Most of us have always wondered precisely what that meant since electricity executives appear to be doing exactly the same job in the private sector as they had been doing in the public sector. Courtesy of East Midlands Electricity, we now have a whole new definition. It apparently means ability to waste shareholders' money on a grand scale. (In the old days it was the taxpayers'.)
East Midlands has admittedly been by far the worst offender in embarking on hare-brained diversifications away from its core business of distributing electricity. Electrical contracting, security, a dud joint retailing venture with Yorkshire Electricity and an alarming flirtation with privatised coal pits were just some of the worst excesses.
Two months ago the non-executive directors, led by Nigel Rudd of Williams Holdings, who knows a thing or two about acquisitions, ousted John Harris, East Midlands' pounds 225,000-a- year chairman. Only shortly before, he had picked up a gross profit of pounds 437,800 on share options granted at privatisation.
East Midlands shareholders yesterday received a nasty bill in the shape of a pounds 130m headline charge for restructuring the previous management's acquisitions, involving hefty job losses, closures, accumulated trading losses and asset write-downs. It is hard to imagine a worse instance of profligate waste.
Startling as this figure is, the burgeoning wealth of the privatised regional electricity industry means that shareholders will not suffer. East Midlands is expected to make pre-tax profits approaching pounds 190m this year. Swelling cash flows will offset the expected pounds 30m cost of redundancies and trading losses in the current financial year. A generous double-figure dividend increase for 1993/4, expected by the market, will be unaffected.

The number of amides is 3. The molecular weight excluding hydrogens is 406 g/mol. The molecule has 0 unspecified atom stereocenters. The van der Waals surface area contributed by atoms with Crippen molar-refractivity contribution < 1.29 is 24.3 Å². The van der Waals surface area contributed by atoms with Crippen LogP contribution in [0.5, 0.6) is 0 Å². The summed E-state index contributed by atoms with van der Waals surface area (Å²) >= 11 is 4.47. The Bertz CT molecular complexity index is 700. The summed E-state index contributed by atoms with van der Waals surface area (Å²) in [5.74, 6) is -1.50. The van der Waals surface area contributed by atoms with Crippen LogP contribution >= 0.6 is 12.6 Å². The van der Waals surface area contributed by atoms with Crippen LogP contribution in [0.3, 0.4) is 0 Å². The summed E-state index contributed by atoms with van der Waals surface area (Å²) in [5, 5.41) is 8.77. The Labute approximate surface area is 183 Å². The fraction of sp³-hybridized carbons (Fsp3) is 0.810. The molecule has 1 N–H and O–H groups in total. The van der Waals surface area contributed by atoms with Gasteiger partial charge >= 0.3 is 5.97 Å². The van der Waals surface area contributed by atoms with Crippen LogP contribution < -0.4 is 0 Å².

The stock market had in fact been anticipating fairly vigorous, yet relatively painless stable-cleansing ever since Mr Rudd wrested control of the chairman's desk from Mr Harris. On a good day for the sector East Midlands shares jumped the most.
Although East Midlands has been a lot more reckless than its fellow electricity distributors - small-scale power generation being a notably profitable exception - the Rudd treatment must give pause to others. Mr Rudd has long claimed that the electricity industry is one of the most inefficient in the land. Run on the same cost basis as any normal private sector business, he argues, it might be possible to cut prices by 10 per cent or more and still make bumper profits.
If the electricity companies don't trim costs voluntarily, Professor Stephen Littlechild, the electricity watchdog, is itching to do it for them. It may already be too late. By all accounts a highly painful pricing formula will emerge from the present regulatory review by Offer.Reuse content